An optimization approach to relate neural circuit architecture, loss landscapes and learning performance in static and dynamic tasks


Type
Thesis
Change log
Authors
Perez Rotondo, Adriana 
Abstract

Learning is challenging for large and complex neural circuits. There is a fundamental difficulty in determining how individual neurons or synapses affect the overall behavior of a circuit, which is known as the credit assignment problem. Rather than looking at single neurons or synapses then, one must step back and look at the overall circuit architecture and match the circuit’s structural patterns to its behavior.

One pattern of notable importance that we observe throughout the brain is dimensionality expansions, whereby a small population of neurons diverge onto a large group of neurons with synapses that convey the same information. As large neural circuits are energetically expensive, what is the purpose of these seemingly redundant synapses? Here, we show that this type of neural circuit expansion architecture affects the circuit’s ability to learn both static and dynamic tasks.

In static tasks, our findings show that adding redundant synapses to neural circuits can increase learning accuracy. We evaluate the impact of synaptic changes on learning performance, quantify the inherent challenges of learning with biologically plausible learning rules in large neural circuits, and establish the relationship between learning difficulty and neural circuit architecture. We link the geometry of the loss landscape to the difficulty of a task and demonstrate how network expansions modify the loss landscape.

For dynamic tasks, we consider the cerebellum, which is involved in motor control and has a unique architecture. Cerebellar mossy fibre inputs undergo a massive expansion into granule cells. Classical codon theory and more recent extensions argue that this architecture facilitates learning via pattern separation, however, this theory predicts that granule cell layer activity is sparse. Instead, recent physiological data indicate that the activity is denser than previously thought, underscoring a gap between cerebellar theory and data. Moreover, there is a conceptual gap between static pattern separation and the critical role of the cerebellum in dynamic tasks such as motor learning. We aim to fill both these gaps through mathematical analysis and simulations of cerebellar learning. We identify specific difficulties inherent to online learning of dynamic tasks, find that input expansions directly mitigate these difficulties, and show that this benefit is maximized when granule cell activity is dense.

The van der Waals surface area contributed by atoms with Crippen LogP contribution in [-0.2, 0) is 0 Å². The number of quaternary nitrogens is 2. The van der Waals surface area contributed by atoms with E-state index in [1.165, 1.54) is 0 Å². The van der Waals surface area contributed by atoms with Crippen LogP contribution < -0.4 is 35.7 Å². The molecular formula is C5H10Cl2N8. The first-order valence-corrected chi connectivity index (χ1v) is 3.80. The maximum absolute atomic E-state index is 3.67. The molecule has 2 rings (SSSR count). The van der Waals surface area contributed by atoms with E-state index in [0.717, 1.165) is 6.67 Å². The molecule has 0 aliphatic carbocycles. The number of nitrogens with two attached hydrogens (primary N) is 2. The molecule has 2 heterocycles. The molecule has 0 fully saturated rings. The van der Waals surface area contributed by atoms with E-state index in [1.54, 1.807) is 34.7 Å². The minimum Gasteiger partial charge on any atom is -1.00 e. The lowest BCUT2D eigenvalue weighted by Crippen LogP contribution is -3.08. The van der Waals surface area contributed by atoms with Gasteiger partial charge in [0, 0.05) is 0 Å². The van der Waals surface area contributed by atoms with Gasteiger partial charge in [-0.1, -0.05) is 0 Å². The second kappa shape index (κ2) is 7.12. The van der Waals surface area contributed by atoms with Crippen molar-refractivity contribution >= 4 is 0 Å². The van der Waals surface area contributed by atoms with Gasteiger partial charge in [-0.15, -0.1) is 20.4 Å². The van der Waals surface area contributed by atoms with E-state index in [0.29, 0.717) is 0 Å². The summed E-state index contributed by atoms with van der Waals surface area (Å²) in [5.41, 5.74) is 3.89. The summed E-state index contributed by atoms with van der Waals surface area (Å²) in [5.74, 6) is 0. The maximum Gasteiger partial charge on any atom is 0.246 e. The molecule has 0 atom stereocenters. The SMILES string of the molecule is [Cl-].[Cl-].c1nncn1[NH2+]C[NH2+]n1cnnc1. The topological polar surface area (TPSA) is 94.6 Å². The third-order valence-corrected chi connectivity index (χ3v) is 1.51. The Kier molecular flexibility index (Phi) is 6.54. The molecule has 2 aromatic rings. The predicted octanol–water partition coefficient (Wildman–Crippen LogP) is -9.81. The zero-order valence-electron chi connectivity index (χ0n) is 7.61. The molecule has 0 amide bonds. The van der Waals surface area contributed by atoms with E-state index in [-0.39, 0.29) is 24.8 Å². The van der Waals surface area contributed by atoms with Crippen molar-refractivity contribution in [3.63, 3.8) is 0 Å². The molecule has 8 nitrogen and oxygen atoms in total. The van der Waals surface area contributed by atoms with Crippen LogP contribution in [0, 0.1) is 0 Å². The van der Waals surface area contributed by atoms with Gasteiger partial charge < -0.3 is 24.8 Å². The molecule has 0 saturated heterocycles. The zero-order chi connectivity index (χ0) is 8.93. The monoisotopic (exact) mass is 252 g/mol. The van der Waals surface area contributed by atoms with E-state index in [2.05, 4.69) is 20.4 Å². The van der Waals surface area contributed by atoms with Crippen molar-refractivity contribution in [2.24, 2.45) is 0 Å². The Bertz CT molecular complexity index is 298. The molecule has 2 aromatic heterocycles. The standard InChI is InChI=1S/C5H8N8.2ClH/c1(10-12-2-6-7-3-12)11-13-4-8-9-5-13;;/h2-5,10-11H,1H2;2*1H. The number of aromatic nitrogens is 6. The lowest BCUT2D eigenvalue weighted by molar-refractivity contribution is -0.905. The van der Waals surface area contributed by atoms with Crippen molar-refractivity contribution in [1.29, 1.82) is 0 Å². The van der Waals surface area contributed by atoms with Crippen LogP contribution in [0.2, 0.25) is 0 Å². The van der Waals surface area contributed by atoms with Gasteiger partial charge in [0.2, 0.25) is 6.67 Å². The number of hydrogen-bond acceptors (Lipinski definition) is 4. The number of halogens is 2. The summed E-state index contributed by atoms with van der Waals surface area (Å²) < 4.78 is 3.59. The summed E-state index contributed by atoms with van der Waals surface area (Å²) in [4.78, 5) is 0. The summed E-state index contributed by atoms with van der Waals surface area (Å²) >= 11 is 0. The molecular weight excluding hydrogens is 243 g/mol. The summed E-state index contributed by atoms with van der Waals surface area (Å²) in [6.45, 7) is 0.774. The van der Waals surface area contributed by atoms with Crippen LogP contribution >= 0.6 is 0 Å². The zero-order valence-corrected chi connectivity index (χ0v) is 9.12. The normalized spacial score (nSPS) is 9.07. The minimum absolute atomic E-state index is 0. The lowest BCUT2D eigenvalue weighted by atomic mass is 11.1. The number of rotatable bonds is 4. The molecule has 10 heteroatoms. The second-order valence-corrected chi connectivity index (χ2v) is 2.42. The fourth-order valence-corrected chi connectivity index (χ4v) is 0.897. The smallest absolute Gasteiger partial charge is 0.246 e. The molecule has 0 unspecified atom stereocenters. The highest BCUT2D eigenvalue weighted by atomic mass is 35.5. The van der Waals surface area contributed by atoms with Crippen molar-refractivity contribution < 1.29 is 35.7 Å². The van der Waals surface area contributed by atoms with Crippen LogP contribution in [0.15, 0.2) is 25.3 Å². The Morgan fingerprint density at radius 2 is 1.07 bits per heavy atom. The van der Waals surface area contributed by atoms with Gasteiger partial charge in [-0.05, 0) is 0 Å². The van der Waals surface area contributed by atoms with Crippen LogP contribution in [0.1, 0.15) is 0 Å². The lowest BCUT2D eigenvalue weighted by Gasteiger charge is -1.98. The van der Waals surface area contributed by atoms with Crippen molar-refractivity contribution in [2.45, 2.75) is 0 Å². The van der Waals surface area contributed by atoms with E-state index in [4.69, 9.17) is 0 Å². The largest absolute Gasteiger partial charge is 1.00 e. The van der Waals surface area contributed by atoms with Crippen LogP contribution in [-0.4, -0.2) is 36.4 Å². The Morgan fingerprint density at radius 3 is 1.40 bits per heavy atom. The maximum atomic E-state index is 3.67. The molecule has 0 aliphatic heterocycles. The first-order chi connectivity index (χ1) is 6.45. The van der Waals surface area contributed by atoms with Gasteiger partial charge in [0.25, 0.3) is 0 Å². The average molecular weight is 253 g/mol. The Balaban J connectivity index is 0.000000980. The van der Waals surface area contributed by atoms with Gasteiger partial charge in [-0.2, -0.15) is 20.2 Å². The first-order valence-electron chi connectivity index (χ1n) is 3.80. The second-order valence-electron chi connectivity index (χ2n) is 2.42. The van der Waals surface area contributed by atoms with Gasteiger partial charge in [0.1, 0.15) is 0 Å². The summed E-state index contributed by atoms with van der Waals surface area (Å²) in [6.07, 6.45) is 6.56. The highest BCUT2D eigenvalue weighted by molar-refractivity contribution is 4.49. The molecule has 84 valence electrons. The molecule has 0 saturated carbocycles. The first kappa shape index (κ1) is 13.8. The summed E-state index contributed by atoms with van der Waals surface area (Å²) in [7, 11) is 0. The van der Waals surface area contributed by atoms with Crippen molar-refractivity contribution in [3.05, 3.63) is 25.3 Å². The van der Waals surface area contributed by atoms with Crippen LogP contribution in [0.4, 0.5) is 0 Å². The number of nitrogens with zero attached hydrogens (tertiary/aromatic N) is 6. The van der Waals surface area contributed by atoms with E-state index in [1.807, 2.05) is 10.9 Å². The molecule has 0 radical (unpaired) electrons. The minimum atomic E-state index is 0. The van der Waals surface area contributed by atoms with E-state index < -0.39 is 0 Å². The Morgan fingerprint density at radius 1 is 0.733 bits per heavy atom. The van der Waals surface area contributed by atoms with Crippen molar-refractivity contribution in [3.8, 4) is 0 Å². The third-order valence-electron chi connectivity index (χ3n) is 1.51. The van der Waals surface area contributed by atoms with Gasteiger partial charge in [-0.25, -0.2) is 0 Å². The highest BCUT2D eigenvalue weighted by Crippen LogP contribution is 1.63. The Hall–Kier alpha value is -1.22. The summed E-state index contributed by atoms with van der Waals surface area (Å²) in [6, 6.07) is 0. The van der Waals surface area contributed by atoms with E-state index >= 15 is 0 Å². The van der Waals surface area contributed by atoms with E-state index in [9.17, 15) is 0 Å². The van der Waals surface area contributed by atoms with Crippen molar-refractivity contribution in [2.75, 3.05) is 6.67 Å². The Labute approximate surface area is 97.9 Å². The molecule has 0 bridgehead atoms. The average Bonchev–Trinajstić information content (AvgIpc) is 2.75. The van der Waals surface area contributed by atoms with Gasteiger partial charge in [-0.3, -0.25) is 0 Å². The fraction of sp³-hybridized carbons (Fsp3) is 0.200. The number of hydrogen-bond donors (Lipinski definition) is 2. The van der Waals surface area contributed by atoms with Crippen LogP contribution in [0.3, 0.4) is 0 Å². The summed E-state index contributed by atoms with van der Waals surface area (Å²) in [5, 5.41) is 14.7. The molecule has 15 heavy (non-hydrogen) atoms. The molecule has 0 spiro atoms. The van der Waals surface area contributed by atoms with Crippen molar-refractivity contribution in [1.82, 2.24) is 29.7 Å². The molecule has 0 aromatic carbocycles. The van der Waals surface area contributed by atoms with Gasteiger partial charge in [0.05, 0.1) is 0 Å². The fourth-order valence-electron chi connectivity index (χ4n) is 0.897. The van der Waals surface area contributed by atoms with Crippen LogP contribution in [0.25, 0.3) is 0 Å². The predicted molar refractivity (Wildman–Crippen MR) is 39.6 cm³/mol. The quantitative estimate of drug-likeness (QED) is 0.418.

Overall, this study illuminates how neural circuit architecture determines the ability to learn a task. Our analysis uncovers fundamental relationships between network architecture, learning performance, and geometry of loss landscapes, independent of specific learning rules. The findings suggest that seemingly redundant synapses in neural circuits may have a critical function in facilitating precise and fast motor learning.

Description
Date
2023-04-13
Advisors
O'Leary, Timothy
Keywords
cerebellum, computational neuroscience, learning, loss landscapes, motor control, neural circuits, online learning, optimization
Qualification
Doctor of Philosophy (PhD)
Awarding Institution
University of Cambridge
Sponsorship
European Research Council (716643)
ERC grant No. 716643 FLEXNEURO